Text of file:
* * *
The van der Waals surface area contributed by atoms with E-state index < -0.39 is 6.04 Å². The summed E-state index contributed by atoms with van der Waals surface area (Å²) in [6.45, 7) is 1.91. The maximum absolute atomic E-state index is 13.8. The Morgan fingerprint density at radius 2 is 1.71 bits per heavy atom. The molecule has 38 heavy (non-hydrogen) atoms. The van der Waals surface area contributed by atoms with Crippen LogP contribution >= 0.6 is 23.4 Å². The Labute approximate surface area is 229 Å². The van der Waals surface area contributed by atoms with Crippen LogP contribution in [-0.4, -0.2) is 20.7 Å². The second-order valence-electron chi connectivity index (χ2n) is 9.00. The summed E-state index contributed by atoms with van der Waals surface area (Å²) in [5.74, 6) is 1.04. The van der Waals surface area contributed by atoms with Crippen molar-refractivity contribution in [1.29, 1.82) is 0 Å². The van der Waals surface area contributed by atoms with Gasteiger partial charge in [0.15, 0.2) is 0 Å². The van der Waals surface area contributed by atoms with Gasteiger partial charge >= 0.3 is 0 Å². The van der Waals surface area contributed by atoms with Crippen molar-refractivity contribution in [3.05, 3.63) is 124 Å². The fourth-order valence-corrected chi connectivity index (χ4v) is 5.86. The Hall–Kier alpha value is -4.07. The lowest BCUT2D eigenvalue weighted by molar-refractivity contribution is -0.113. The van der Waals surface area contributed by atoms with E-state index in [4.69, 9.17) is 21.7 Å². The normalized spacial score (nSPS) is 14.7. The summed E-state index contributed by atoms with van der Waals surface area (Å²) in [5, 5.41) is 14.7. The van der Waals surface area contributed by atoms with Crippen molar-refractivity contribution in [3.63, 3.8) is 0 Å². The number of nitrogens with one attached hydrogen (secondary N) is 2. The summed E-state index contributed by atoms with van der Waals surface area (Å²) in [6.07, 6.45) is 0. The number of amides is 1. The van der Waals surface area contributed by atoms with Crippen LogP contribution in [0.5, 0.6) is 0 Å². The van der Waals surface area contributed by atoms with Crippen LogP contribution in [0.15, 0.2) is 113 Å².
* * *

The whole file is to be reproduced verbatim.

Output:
The van der Waals surface area contributed by atoms with E-state index < -0.39 is 6.04 Å². The summed E-state index contributed by atoms with van der Waals surface area (Å²) in [6.45, 7) is 1.91. The maximum absolute atomic E-state index is 13.8. The Morgan fingerprint density at radius 2 is 1.71 bits per heavy atom. The molecule has 38 heavy (non-hydrogen) atoms. The van der Waals surface area contributed by atoms with Crippen LogP contribution >= 0.6 is 23.4 Å². The Labute approximate surface area is 229 Å². The van der Waals surface area contributed by atoms with Crippen LogP contribution in [-0.4, -0.2) is 20.7 Å². The second-order valence-electron chi connectivity index (χ2n) is 9.00. The summed E-state index contributed by atoms with van der Waals surface area (Å²) in [5.74, 6) is 1.04. The van der Waals surface area contributed by atoms with Crippen molar-refractivity contribution in [1.29, 1.82) is 0 Å². The van der Waals surface area contributed by atoms with Gasteiger partial charge in [0.15, 0.2) is 0 Å². The van der Waals surface area contributed by atoms with Gasteiger partial charge >= 0.3 is 0 Å². The van der Waals surface area contributed by atoms with Crippen molar-refractivity contribution in [3.05, 3.63) is 124 Å². The fourth-order valence-corrected chi connectivity index (χ4v) is 5.86. The Hall–Kier alpha value is -4.07. The lowest BCUT2D eigenvalue weighted by molar-refractivity contribution is -0.113. The van der Waals surface area contributed by atoms with E-state index in [4.69, 9.17) is 21.7 Å². The normalized spacial score (nSPS) is 14.7. The summed E-state index contributed by atoms with van der Waals surface area (Å²) in [5, 5.41) is 14.7. The van der Waals surface area contributed by atoms with Crippen molar-refractivity contribution in [3.63, 3.8) is 0 Å². The number of nitrogens with one attached hydrogen (secondary N) is 2. The summed E-state index contributed by atoms with van der Waals surface area (Å²) in [6.07, 6.45) is 0. The number of amides is 1. The van der Waals surface area contributed by atoms with Crippen LogP contribution in [0.5, 0.6) is 0 Å². The van der Waals surface area contributed by atoms with Crippen LogP contribution in [0.15, 0.2) is 113 Å².